This content is for information and inspiration purposes only. It should not be taken as financial or investment advice. To receive personalised, regulated financial advice regarding your affairs please consult us here at WMM (financial planning in Oxford).
When you start investing it can feel very satisfying to see your investments arranged as you like. You have your goals established (e.g. retire aged 68 with a £300,000 pot), a horizon in view – say, 20 years – and a clear, long-term strategy about your attitude to risk and your mix of assets (e.g. stocks-to-bonds ratio). Over time, however, even the best-thought-out portfolio will drift off course if left unattended. This is because certain assets might perform better than you expect and others worse, leading to an imbalance which may no longer reflect your risk appetite. In this guide, our financial planning team explains why rebalancing is important and how it works.
What is rebalancing?
Suppose you hold all of your assets in cash. Here, your net worth is tied to one asset – meaning that “rebalancing” is less of a concern. However, suppose you take half of your cash (£100,000) and put it down as a house deposit. Now, 50% of your net worth is tied up in another asset – i.e. a property. Over the next ten years – setting aside inflation and assuming you make no further savings or investments – your cash may rise slightly in value (due to today’s poor interest rates), but your property could rise significantly in value. If the house doubled in value to £200,000, for instance, then your net worth may end up closer to a 66%-34% split between property and cash. The balance of your portfolio, in short, has shifted.
Within a portfolio of equities and bonds a similar dynamic occurs. You may start out with a 60-40 split, for example, but if left alone (even for less than a year) this will begin to change. Perhaps your equities do better – or worse – than you suppose, leading them to fall in value. As a result, your bond investments end up comprising a greater percentage of your portfolio’s overall value.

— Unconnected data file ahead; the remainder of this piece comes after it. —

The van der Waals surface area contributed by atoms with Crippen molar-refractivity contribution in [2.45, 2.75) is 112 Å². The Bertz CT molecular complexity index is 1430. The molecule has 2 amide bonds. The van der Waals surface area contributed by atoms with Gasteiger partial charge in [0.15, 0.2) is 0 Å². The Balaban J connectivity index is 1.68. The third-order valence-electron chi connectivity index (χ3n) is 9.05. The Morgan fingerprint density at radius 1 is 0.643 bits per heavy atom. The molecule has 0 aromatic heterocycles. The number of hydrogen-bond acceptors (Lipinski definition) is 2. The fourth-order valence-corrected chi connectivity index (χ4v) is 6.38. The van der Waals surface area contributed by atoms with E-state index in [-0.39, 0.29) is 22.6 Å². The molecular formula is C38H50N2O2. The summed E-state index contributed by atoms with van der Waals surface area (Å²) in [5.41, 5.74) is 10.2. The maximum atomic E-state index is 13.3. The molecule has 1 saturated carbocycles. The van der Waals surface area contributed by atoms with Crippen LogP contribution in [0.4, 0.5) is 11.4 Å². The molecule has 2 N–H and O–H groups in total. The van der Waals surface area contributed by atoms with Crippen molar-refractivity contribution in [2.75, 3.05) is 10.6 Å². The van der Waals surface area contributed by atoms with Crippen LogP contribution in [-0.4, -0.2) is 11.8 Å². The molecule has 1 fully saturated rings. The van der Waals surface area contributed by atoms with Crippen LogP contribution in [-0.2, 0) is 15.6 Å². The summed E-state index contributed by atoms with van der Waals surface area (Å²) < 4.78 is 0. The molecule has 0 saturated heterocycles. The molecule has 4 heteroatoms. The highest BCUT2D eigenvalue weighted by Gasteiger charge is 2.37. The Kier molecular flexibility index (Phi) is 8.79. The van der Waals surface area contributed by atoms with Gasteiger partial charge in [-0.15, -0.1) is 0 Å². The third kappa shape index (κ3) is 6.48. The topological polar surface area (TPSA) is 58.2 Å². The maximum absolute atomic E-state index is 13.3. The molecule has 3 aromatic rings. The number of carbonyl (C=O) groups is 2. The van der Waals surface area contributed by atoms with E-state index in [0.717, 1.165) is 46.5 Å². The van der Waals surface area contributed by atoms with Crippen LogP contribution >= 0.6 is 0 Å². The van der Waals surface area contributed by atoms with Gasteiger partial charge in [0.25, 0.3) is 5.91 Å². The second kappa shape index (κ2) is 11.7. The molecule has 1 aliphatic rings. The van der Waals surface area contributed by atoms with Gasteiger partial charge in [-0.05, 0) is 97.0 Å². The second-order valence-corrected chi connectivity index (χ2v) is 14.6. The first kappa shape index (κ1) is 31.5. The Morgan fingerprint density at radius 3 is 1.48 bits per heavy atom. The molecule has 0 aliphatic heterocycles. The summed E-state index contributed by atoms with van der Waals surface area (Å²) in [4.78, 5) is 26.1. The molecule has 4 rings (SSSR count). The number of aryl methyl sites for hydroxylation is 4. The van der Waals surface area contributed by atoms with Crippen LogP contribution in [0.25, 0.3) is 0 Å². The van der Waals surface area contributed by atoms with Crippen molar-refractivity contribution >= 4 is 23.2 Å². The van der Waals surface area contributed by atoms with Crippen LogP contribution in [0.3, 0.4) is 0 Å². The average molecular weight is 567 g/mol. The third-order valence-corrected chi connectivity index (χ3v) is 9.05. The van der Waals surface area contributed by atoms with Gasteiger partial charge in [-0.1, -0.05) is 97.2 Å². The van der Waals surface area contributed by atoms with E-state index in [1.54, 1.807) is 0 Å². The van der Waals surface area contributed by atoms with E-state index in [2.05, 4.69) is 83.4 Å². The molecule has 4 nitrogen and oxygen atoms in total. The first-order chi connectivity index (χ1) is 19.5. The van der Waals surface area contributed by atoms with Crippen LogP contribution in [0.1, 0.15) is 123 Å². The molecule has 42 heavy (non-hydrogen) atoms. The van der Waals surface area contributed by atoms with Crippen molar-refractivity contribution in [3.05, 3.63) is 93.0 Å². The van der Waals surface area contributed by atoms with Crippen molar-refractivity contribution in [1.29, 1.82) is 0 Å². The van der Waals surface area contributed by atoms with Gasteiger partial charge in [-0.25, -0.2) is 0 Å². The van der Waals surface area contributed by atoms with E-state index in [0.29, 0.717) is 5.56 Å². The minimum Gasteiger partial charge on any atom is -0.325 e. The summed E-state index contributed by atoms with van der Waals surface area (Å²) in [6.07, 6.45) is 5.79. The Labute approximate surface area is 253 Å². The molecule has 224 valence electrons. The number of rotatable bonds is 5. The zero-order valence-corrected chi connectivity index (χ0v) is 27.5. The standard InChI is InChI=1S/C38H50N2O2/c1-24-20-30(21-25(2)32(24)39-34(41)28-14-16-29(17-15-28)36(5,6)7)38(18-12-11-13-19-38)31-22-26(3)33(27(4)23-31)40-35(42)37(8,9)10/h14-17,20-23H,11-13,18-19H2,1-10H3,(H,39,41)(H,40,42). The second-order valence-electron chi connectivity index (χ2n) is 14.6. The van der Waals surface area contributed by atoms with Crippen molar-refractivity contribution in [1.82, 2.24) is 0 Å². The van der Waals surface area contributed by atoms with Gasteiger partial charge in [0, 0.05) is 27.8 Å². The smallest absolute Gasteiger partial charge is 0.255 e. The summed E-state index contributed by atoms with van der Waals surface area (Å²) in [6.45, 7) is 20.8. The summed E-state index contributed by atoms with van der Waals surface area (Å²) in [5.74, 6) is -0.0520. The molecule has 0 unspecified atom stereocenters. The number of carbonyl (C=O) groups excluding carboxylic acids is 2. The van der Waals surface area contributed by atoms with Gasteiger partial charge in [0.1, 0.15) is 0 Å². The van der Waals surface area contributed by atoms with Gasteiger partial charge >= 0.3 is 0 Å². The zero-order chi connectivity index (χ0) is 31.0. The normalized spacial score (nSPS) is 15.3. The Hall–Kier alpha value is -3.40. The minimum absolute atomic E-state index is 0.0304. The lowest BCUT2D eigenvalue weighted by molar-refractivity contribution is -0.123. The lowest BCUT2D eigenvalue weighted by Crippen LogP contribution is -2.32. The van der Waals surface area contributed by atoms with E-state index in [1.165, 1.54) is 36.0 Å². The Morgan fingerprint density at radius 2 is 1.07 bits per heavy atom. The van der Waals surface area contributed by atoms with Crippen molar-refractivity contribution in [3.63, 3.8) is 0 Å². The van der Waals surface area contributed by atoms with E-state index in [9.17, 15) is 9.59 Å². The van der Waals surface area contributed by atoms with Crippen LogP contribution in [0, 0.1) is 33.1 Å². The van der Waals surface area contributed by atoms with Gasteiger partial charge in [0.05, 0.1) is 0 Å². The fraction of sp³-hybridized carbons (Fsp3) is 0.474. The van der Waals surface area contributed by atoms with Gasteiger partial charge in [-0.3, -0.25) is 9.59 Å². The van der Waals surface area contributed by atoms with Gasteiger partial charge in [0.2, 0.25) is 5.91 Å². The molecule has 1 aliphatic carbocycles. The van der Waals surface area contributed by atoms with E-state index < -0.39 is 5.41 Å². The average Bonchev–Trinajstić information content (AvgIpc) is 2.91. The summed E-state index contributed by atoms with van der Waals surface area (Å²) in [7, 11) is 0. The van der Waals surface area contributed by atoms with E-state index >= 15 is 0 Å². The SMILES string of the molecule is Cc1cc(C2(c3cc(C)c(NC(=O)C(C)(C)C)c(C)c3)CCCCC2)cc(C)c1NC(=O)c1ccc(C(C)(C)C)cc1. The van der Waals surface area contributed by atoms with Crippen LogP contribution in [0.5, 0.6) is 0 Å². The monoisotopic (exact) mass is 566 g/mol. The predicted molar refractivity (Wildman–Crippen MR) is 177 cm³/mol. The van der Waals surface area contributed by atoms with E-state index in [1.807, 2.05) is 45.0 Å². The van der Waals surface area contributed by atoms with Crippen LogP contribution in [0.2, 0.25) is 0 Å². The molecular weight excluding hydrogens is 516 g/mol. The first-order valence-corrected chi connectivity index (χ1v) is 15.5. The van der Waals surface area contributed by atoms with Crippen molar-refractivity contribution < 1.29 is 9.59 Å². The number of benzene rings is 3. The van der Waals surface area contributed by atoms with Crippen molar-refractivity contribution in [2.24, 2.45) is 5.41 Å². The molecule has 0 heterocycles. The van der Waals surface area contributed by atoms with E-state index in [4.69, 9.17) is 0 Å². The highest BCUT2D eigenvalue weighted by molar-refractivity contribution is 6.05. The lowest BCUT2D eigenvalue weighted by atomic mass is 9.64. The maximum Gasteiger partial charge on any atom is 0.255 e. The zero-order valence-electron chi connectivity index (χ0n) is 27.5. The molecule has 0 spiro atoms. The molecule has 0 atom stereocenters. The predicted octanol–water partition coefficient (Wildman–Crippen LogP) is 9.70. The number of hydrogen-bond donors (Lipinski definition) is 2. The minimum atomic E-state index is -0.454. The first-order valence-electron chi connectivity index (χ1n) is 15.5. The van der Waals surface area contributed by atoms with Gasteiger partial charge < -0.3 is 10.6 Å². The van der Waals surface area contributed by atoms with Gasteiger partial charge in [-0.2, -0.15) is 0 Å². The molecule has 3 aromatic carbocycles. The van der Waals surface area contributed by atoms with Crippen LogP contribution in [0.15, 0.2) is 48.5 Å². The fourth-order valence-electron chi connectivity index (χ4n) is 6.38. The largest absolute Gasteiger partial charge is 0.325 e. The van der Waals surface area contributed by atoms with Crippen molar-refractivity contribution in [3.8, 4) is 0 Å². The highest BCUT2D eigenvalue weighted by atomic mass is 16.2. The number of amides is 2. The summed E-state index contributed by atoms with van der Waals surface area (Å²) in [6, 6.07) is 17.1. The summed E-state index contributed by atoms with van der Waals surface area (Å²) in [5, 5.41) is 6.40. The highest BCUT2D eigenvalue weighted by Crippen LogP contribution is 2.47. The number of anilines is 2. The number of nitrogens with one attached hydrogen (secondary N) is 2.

Why does it matter?
This might sound unimportant, but an unattended portfolio can result in disastrous results. For instance, suppose a very risk-averse (“cautious”) investor decides they want a 80-20 split of low-risk bonds and equities in their investment portfolio. Imagine he then simply keeps putting money into the fund each month but does not rebalance over the next 10 years. If, in that time, the stock market performs far better than expected, then he might end up with a 60-40 split – or perhaps even a 40-60 split – between bonds and equities. This exposes the investor to more risk than he is likely to be comfortable with. Moreover, if a stock market crash then occurs and sends the value of his equity investments tumbling, his portfolio could experience nominal losses that puts his financial goals at risk.
How to rebalance wisely
It may be tempting to assume that, to avoid an imbalance, investors need to constantly tweak their portfolios. Yet constantly buying and selling assets is likely to be counterproductive in the long run – building up huge trading fees which eat into your returns. Rather, it is better to take a look at your portfolio every 6-12 months (preferably with a financial planner who understands your investments goals and risk appetite) and make strategic adjustments where necessary. A whole range of factors may influence more/less rebalancing including changes in inflation, the stock market, interest rates and wider economic factors. Another possibility is that your portfolio may not have changed much in its asset allocation, but your goals and risk tolerance may have evolved in the space of a year. Perhaps you now want more growth and are prepared to accept the greater volatility involved. Or, maybe wealth preservation is now your focus and so would like to move to more cautious assets.
Interested in finding out how we can optimise your financial plan? Get in touch today to arrange a free, no-commitment consultation with a member of our team here at WMM.
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